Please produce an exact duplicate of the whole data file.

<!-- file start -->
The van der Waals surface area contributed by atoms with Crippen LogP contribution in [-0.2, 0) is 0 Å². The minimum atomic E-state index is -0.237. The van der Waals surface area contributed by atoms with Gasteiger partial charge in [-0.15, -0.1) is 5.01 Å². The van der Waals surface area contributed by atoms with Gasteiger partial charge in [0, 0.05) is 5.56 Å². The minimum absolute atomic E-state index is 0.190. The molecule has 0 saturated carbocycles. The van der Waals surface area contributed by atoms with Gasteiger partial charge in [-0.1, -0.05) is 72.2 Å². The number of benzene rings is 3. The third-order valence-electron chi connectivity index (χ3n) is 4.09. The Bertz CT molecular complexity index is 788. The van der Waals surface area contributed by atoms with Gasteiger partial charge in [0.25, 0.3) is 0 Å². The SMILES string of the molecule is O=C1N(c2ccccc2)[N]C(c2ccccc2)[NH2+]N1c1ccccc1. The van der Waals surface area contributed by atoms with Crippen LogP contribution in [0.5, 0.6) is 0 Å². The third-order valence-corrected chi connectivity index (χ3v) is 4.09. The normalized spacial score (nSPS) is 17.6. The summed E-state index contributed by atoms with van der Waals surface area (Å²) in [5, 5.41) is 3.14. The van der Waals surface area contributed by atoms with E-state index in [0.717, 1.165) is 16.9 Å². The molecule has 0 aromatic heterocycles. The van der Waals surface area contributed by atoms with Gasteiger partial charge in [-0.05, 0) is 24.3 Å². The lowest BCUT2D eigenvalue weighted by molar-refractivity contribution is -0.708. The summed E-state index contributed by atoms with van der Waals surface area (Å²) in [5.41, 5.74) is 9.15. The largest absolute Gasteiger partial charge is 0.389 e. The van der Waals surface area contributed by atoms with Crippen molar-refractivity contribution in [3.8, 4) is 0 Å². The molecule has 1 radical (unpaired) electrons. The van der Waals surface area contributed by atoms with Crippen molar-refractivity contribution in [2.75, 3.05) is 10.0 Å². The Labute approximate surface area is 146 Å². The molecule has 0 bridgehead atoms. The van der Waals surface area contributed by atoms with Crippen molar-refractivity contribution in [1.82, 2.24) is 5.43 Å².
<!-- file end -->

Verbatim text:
The van der Waals surface area contributed by atoms with Crippen LogP contribution in [-0.2, 0) is 0 Å². The minimum atomic E-state index is -0.237. The van der Waals surface area contributed by atoms with Gasteiger partial charge in [-0.15, -0.1) is 5.01 Å². The van der Waals surface area contributed by atoms with Gasteiger partial charge in [0, 0.05) is 5.56 Å². The minimum absolute atomic E-state index is 0.190. The molecule has 0 saturated carbocycles. The van der Waals surface area contributed by atoms with Gasteiger partial charge in [-0.1, -0.05) is 72.2 Å². The number of benzene rings is 3. The third-order valence-electron chi connectivity index (χ3n) is 4.09. The Bertz CT molecular complexity index is 788. The van der Waals surface area contributed by atoms with Gasteiger partial charge in [0.25, 0.3) is 0 Å². The SMILES string of the molecule is O=C1N(c2ccccc2)[N]C(c2ccccc2)[NH2+]N1c1ccccc1. The van der Waals surface area contributed by atoms with Crippen LogP contribution in [0.5, 0.6) is 0 Å². The third-order valence-corrected chi connectivity index (χ3v) is 4.09. The normalized spacial score (nSPS) is 17.6. The summed E-state index contributed by atoms with van der Waals surface area (Å²) in [5, 5.41) is 3.14. The van der Waals surface area contributed by atoms with E-state index in [0.717, 1.165) is 16.9 Å². The molecule has 0 aromatic heterocycles. The van der Waals surface area contributed by atoms with Gasteiger partial charge in [-0.05, 0) is 24.3 Å². The lowest BCUT2D eigenvalue weighted by molar-refractivity contribution is -0.708. The summed E-state index contributed by atoms with van der Waals surface area (Å²) in [5.41, 5.74) is 9.15. The largest absolute Gasteiger partial charge is 0.389 e. The van der Waals surface area contributed by atoms with Crippen molar-refractivity contribution in [3.8, 4) is 0 Å². The molecule has 1 radical (unpaired) electrons. The van der Waals surface area contributed by atoms with Crippen molar-refractivity contribution in [2.75, 3.05) is 10.0 Å². The Labute approximate surface area is 146 Å². The molecule has 0 bridgehead atoms. The van der Waals surface area contributed by atoms with Crippen molar-refractivity contribution in [1.82, 2.24) is 5.43 Å².